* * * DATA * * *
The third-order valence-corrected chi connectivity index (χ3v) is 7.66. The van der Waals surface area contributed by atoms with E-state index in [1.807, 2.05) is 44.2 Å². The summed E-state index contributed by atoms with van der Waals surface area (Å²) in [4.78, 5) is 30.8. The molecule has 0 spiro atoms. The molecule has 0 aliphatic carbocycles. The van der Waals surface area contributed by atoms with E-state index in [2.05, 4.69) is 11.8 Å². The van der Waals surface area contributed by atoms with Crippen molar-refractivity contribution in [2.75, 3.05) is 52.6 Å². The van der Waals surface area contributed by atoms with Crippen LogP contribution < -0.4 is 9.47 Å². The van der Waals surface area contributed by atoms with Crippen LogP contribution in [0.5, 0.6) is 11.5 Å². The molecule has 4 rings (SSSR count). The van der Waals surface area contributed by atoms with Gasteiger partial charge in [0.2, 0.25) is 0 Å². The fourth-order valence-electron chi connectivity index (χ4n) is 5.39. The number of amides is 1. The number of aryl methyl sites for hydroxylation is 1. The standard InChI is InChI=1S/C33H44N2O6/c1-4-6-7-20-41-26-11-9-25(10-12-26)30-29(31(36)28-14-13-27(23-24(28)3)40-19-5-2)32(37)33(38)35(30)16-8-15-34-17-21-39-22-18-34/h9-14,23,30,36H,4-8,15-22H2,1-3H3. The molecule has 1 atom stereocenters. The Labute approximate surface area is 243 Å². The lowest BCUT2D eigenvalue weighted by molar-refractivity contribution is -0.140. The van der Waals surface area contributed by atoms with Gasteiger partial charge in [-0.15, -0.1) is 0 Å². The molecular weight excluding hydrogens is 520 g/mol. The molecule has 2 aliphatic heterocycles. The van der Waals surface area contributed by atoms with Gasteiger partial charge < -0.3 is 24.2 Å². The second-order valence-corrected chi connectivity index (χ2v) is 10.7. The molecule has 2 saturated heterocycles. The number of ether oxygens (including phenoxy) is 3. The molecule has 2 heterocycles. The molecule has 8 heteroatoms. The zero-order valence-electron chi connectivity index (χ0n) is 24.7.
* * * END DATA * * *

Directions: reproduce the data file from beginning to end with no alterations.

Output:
The third-order valence-corrected chi connectivity index (χ3v) is 7.66. The van der Waals surface area contributed by atoms with E-state index in [1.807, 2.05) is 44.2 Å². The summed E-state index contributed by atoms with van der Waals surface area (Å²) in [4.78, 5) is 30.8. The molecule has 0 spiro atoms. The molecule has 0 aliphatic carbocycles. The van der Waals surface area contributed by atoms with E-state index in [2.05, 4.69) is 11.8 Å². The van der Waals surface area contributed by atoms with Crippen molar-refractivity contribution in [2.75, 3.05) is 52.6 Å². The van der Waals surface area contributed by atoms with Crippen LogP contribution < -0.4 is 9.47 Å². The van der Waals surface area contributed by atoms with Crippen LogP contribution in [0.5, 0.6) is 11.5 Å². The molecule has 4 rings (SSSR count). The van der Waals surface area contributed by atoms with Gasteiger partial charge in [0.2, 0.25) is 0 Å². The fourth-order valence-electron chi connectivity index (χ4n) is 5.39. The number of amides is 1. The number of aryl methyl sites for hydroxylation is 1. The standard InChI is InChI=1S/C33H44N2O6/c1-4-6-7-20-41-26-11-9-25(10-12-26)30-29(31(36)28-14-13-27(23-24(28)3)40-19-5-2)32(37)33(38)35(30)16-8-15-34-17-21-39-22-18-34/h9-14,23,30,36H,4-8,15-22H2,1-3H3. The molecule has 1 atom stereocenters. The Labute approximate surface area is 243 Å². The lowest BCUT2D eigenvalue weighted by molar-refractivity contribution is -0.140. The van der Waals surface area contributed by atoms with Gasteiger partial charge in [-0.15, -0.1) is 0 Å². The molecular weight excluding hydrogens is 520 g/mol. The molecule has 2 aliphatic heterocycles. The van der Waals surface area contributed by atoms with Gasteiger partial charge < -0.3 is 24.2 Å². The second-order valence-corrected chi connectivity index (χ2v) is 10.7. The molecule has 2 saturated heterocycles. The number of ether oxygens (including phenoxy) is 3. The molecule has 2 heterocycles. The molecule has 8 heteroatoms. The zero-order valence-electron chi connectivity index (χ0n) is 24.7.